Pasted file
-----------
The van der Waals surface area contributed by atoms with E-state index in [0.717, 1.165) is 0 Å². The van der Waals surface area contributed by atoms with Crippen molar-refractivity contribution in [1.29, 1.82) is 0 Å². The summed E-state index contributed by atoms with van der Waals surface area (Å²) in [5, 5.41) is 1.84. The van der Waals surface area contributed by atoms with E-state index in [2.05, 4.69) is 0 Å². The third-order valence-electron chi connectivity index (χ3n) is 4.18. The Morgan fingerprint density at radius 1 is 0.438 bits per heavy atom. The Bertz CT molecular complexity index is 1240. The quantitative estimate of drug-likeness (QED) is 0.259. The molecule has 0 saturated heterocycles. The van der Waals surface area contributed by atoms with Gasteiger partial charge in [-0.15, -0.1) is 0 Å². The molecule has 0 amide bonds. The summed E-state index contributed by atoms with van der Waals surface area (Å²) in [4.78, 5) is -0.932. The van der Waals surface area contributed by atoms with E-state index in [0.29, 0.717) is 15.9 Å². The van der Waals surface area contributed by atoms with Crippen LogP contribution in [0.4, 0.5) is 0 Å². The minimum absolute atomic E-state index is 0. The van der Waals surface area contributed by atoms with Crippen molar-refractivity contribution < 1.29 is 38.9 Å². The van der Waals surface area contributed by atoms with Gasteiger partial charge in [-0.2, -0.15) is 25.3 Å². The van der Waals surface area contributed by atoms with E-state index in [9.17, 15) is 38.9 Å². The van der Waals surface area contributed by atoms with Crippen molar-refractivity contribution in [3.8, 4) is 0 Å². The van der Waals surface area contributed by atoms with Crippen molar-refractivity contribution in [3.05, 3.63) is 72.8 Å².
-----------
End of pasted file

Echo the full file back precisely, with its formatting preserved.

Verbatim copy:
The van der Waals surface area contributed by atoms with E-state index in [0.717, 1.165) is 0 Å². The van der Waals surface area contributed by atoms with Crippen molar-refractivity contribution in [1.29, 1.82) is 0 Å². The summed E-state index contributed by atoms with van der Waals surface area (Å²) in [5, 5.41) is 1.84. The van der Waals surface area contributed by atoms with E-state index in [2.05, 4.69) is 0 Å². The third-order valence-electron chi connectivity index (χ3n) is 4.18. The Morgan fingerprint density at radius 1 is 0.438 bits per heavy atom. The Bertz CT molecular complexity index is 1240. The quantitative estimate of drug-likeness (QED) is 0.259. The molecule has 0 saturated heterocycles. The van der Waals surface area contributed by atoms with Gasteiger partial charge in [-0.15, -0.1) is 0 Å². The molecule has 0 amide bonds. The summed E-state index contributed by atoms with van der Waals surface area (Å²) in [4.78, 5) is -0.932. The van der Waals surface area contributed by atoms with E-state index in [0.29, 0.717) is 15.9 Å². The van der Waals surface area contributed by atoms with Crippen LogP contribution in [0.4, 0.5) is 0 Å². The minimum absolute atomic E-state index is 0. The van der Waals surface area contributed by atoms with Crippen molar-refractivity contribution < 1.29 is 38.9 Å². The van der Waals surface area contributed by atoms with Gasteiger partial charge in [-0.2, -0.15) is 25.3 Å². The van der Waals surface area contributed by atoms with E-state index in [9.17, 15) is 38.9 Å². The van der Waals surface area contributed by atoms with Crippen molar-refractivity contribution in [3.8, 4) is 0 Å². The van der Waals surface area contributed by atoms with Crippen molar-refractivity contribution in [3.05, 3.63) is 72.8 Å².